Monthly Archives: February 2014

All That You Have…

TunesDay, and today I’m actually inspired by a novel I’m reading called The Circle. I know – a book?  We do music today and we’re going to. The book, however, is what got me started down today’s path so let’s give credit where it’s due, shall we?  It’s the story of a young, idealistic woman who goes to work for a large social network company – sort of an amalgamation of several in my mind. As the blurb says:

What begins as the captivating story of one woman’s ambition and idealism soon becomes a heart-racing novel of suspense, raising questions about memory, history, privacy, democracy, and the limits of human knowledge.

I won’t ruin the story for you but the quote that kept popping into my head was the one from Matthew: For what is a man profited, if he shall gain the whole world, and lose his own soul? That’s what led to our song today – from Tracy Chapman:

In particular, there is a point here about which every business person should think:

I thought, thought I could find a way
Beat the system;
Make a deal and have no debts to pay
Take it all, I’d take it all, I’d run away
For me myself first class and first rate
But all that you have is your soul

As you probably know if you spend any time here on the screed, I’ve never understood marketers that promote false claims nor service businesses that don’t provide service.  The notion of “beating the system” by cutting corners, stealing ideas, or burying hidden fees in the fine print is a very foreign one to me.  I’m pretty sure for every insurance claim that someone goes out of their way to deny in order to maximize profit a human somewhere hurts just as much as an employee gets rewarded for improving the bottom line.  Businesses don’t make decisions: people do.

If we want to, as she says, “wake in the world with a clear conscience and clean hands” we need to earn a fair profit through great products and wonderful service.  We need to deal with customers, partners, and employees as if they’re friends and family, not rubes or marks. Sounds simple enough, right?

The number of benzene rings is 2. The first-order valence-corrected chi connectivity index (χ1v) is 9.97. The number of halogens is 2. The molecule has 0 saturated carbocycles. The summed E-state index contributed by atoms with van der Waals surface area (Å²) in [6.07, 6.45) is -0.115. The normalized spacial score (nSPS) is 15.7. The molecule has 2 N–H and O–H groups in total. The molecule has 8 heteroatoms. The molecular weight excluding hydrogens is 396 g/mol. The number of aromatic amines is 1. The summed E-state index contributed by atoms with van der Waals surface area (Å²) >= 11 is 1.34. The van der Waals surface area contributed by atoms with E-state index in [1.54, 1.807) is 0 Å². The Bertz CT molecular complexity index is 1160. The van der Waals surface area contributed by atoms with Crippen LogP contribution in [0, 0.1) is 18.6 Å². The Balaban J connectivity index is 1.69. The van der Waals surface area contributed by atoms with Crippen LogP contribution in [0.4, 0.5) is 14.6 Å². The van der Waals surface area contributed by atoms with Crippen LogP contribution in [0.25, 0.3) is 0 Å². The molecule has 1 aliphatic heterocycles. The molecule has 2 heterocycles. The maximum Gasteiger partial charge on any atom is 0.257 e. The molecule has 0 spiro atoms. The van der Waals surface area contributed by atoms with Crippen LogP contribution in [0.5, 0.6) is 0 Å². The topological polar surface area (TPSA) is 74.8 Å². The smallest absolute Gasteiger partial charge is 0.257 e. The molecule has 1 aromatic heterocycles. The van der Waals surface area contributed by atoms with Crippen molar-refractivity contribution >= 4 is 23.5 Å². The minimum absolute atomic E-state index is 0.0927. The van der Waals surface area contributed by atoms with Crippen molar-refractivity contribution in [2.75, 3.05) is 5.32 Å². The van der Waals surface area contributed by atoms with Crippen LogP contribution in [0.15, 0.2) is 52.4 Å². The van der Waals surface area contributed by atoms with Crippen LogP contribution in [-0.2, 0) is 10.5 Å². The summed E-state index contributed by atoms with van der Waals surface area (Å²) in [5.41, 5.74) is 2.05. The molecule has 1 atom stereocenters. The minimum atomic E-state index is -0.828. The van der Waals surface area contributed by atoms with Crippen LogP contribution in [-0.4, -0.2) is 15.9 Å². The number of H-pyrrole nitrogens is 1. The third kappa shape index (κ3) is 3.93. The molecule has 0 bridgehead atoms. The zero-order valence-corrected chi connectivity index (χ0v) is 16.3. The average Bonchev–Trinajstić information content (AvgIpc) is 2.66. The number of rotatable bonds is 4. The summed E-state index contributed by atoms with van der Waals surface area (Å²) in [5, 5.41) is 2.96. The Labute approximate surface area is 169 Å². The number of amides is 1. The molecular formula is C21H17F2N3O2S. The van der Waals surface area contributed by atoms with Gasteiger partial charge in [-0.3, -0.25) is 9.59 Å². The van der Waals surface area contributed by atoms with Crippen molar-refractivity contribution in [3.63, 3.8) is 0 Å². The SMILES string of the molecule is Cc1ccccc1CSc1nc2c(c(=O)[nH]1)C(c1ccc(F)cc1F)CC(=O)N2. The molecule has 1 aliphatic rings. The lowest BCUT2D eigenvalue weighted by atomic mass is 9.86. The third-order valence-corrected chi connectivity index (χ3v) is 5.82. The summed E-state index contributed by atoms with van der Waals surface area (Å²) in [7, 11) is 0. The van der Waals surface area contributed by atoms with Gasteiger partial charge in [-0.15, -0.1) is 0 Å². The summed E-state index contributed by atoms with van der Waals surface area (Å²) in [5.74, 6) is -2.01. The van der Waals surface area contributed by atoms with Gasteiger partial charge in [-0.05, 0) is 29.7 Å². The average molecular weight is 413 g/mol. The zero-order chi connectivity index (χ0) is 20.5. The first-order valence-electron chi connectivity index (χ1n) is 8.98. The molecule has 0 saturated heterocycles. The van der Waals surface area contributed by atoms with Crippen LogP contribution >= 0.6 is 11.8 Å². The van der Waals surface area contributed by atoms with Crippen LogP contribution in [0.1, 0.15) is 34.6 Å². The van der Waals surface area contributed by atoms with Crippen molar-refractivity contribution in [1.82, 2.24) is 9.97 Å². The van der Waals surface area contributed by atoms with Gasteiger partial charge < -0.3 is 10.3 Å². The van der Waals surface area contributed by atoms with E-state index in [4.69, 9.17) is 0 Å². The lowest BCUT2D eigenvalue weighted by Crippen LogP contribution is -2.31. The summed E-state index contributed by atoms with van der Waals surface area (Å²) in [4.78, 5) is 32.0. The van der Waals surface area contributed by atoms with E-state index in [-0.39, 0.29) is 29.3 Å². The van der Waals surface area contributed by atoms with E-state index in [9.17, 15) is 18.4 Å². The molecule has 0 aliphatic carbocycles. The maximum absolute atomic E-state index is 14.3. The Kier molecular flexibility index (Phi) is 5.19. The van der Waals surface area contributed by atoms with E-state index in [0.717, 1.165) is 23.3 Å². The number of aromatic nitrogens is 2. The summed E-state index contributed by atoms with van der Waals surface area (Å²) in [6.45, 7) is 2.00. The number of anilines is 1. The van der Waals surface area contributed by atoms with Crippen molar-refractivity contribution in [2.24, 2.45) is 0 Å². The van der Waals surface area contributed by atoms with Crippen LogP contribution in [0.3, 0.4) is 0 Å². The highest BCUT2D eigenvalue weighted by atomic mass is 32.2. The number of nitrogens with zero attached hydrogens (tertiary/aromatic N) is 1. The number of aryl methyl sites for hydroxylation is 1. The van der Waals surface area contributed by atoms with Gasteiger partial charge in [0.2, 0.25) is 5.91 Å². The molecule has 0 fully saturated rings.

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Happy President’s Day!

Today we celebrate the birthday of George Washington and of course since the government decreed this a holiday it will never occur on his actual birthday (true!).

1795 - 1823

1795 – 1823 (Photo credit: Wikipedia)

In many places, the holiday also celebrates Lincoln’s birthday – these two men were born on dates only 10 days apart although separated by 70 years or so.  Since today is a holiday for many of you, I thought I’d get in the “day off” spirit by reposting something from 2009 that still is good advice – Washington’s, not mine!

It’s no surprise that almost 282 years after his birth, George Washington has some business thoughts.  Now before you click to the next blog, let’s remember that this is the man who predicted the European Union a long time ago except that he called it the “United States of Europe“.  His open letter to the American People, written as he left office, raises themes that are even more true today.  He urged Americans to unite for the good of the whole country, to avoid permanent foreign alliances, particularly in Europe, and to keep morality first and foremost in government.

Turns out he had some pretty good business advice as well although I’m not sure he intended it as such.  So, let’s follow his advice to “Let your Discourse with Men of Business be Short and Comprehensive” and look briefly at a few quotes.

Labor to keep alive in your breast that little spark of celestial fire, called conscience.

We’ve discussed that point many times in this space.  It’s impossible to do good business while doing bad things.

My observation is that whenever one person is found adequate to the discharge of a duty… it is worse executed by two persons, and scarcely done at all if three or more are employed therein.

Right-sizing, in other words, but also giving people responsibility and the freedom to act.  I suspect that he knew a lot about conservation and deployment of resources from his time near the Delaware.

Worry is the interest paid by those who borrow trouble.

Oh boy.  Is there a better quote to sum up all that has gone down in the housing and mortgage industries?  Don’t do bad deals and you’ll sleep better!  And finally: